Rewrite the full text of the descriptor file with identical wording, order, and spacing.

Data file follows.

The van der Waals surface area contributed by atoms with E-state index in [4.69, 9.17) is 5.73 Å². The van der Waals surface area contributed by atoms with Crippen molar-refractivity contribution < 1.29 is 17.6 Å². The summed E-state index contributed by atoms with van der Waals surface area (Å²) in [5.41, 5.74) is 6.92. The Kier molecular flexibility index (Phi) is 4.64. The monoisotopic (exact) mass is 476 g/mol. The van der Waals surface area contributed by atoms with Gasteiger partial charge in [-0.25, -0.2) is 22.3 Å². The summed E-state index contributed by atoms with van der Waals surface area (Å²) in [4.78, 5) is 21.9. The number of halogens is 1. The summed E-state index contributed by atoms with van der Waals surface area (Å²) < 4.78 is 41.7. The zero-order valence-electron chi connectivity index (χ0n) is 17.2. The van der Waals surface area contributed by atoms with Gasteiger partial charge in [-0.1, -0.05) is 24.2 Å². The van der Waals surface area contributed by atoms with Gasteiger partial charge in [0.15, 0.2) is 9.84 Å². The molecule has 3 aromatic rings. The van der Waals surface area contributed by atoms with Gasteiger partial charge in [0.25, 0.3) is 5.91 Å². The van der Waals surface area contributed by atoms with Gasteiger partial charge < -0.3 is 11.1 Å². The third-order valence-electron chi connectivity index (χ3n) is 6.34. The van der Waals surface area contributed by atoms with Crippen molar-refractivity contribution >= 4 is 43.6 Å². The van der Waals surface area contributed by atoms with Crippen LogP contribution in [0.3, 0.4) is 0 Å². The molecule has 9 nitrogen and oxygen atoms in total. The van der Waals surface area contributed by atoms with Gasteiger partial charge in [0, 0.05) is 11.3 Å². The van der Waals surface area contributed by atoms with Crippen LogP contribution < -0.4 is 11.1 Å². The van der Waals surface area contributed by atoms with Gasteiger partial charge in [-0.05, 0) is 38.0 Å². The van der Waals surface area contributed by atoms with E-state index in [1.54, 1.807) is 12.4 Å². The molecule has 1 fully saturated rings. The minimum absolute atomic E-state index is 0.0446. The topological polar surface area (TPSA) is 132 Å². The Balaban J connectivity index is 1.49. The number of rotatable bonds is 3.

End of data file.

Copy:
The van der Waals surface area contributed by atoms with E-state index in [4.69, 9.17) is 5.73 Å². The van der Waals surface area contributed by atoms with Crippen molar-refractivity contribution < 1.29 is 17.6 Å². The summed E-state index contributed by atoms with van der Waals surface area (Å²) in [5.41, 5.74) is 6.92. The Kier molecular flexibility index (Phi) is 4.64. The monoisotopic (exact) mass is 476 g/mol. The van der Waals surface area contributed by atoms with Gasteiger partial charge in [-0.25, -0.2) is 22.3 Å². The summed E-state index contributed by atoms with van der Waals surface area (Å²) in [4.78, 5) is 21.9. The number of halogens is 1. The summed E-state index contributed by atoms with van der Waals surface area (Å²) < 4.78 is 41.7. The zero-order valence-electron chi connectivity index (χ0n) is 17.2. The van der Waals surface area contributed by atoms with Gasteiger partial charge in [-0.1, -0.05) is 24.2 Å². The van der Waals surface area contributed by atoms with Gasteiger partial charge in [0.15, 0.2) is 9.84 Å². The molecule has 3 aromatic rings. The van der Waals surface area contributed by atoms with Gasteiger partial charge in [0.25, 0.3) is 5.91 Å². The van der Waals surface area contributed by atoms with Gasteiger partial charge < -0.3 is 11.1 Å². The third-order valence-electron chi connectivity index (χ3n) is 6.34. The van der Waals surface area contributed by atoms with Crippen molar-refractivity contribution >= 4 is 43.6 Å². The van der Waals surface area contributed by atoms with Crippen LogP contribution in [0.3, 0.4) is 0 Å². The molecule has 9 nitrogen and oxygen atoms in total. The van der Waals surface area contributed by atoms with Gasteiger partial charge in [0, 0.05) is 11.3 Å². The van der Waals surface area contributed by atoms with Crippen LogP contribution < -0.4 is 11.1 Å². The van der Waals surface area contributed by atoms with Gasteiger partial charge in [-0.05, 0) is 38.0 Å². The van der Waals surface area contributed by atoms with E-state index in [1.54, 1.807) is 12.4 Å². The molecule has 1 fully saturated rings. The minimum absolute atomic E-state index is 0.0446. The topological polar surface area (TPSA) is 132 Å². The Balaban J connectivity index is 1.49. The number of rotatable bonds is 3.